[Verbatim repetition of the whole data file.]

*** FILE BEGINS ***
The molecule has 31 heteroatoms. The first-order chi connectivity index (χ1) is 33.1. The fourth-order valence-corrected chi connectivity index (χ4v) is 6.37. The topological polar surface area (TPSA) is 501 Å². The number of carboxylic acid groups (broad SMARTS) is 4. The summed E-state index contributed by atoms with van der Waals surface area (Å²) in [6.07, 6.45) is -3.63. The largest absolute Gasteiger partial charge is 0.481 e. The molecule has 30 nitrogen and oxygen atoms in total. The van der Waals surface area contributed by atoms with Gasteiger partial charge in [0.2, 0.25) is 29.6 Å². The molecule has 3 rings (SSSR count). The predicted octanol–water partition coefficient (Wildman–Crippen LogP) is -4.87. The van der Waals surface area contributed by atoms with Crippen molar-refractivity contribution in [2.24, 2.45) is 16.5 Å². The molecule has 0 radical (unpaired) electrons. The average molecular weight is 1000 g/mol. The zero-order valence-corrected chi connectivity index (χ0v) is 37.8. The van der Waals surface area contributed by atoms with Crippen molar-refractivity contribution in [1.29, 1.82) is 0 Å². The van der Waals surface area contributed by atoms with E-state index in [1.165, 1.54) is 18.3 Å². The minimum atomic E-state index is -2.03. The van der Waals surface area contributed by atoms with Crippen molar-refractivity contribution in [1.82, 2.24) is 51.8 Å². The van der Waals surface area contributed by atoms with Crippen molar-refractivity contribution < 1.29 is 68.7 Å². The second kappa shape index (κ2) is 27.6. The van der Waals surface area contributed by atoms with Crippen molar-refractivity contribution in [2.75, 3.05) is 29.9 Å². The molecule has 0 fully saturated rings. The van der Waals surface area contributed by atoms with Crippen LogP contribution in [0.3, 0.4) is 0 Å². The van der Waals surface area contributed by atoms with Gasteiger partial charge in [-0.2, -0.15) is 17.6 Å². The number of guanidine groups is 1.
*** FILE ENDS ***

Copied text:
The molecule has 31 heteroatoms. The first-order chi connectivity index (χ1) is 33.1. The fourth-order valence-corrected chi connectivity index (χ4v) is 6.37. The topological polar surface area (TPSA) is 501 Å². The number of carboxylic acid groups (broad SMARTS) is 4. The summed E-state index contributed by atoms with van der Waals surface area (Å²) in [6.07, 6.45) is -3.63. The largest absolute Gasteiger partial charge is 0.481 e. The molecule has 30 nitrogen and oxygen atoms in total. The van der Waals surface area contributed by atoms with Gasteiger partial charge in [0.2, 0.25) is 29.6 Å². The molecule has 3 rings (SSSR count). The predicted octanol–water partition coefficient (Wildman–Crippen LogP) is -4.87. The van der Waals surface area contributed by atoms with Crippen molar-refractivity contribution in [2.24, 2.45) is 16.5 Å². The molecule has 0 radical (unpaired) electrons. The average molecular weight is 1000 g/mol. The zero-order valence-corrected chi connectivity index (χ0v) is 37.8. The van der Waals surface area contributed by atoms with Crippen molar-refractivity contribution in [1.29, 1.82) is 0 Å². The van der Waals surface area contributed by atoms with E-state index in [1.165, 1.54) is 18.3 Å². The minimum atomic E-state index is -2.03. The van der Waals surface area contributed by atoms with Crippen molar-refractivity contribution in [1.82, 2.24) is 51.8 Å². The van der Waals surface area contributed by atoms with Crippen molar-refractivity contribution < 1.29 is 68.7 Å². The second kappa shape index (κ2) is 27.6. The van der Waals surface area contributed by atoms with Crippen molar-refractivity contribution in [2.75, 3.05) is 29.9 Å². The molecule has 0 fully saturated rings. The van der Waals surface area contributed by atoms with Crippen LogP contribution in [0.3, 0.4) is 0 Å². The van der Waals surface area contributed by atoms with Gasteiger partial charge in [-0.2, -0.15) is 17.6 Å². The number of guanidine groups is 1.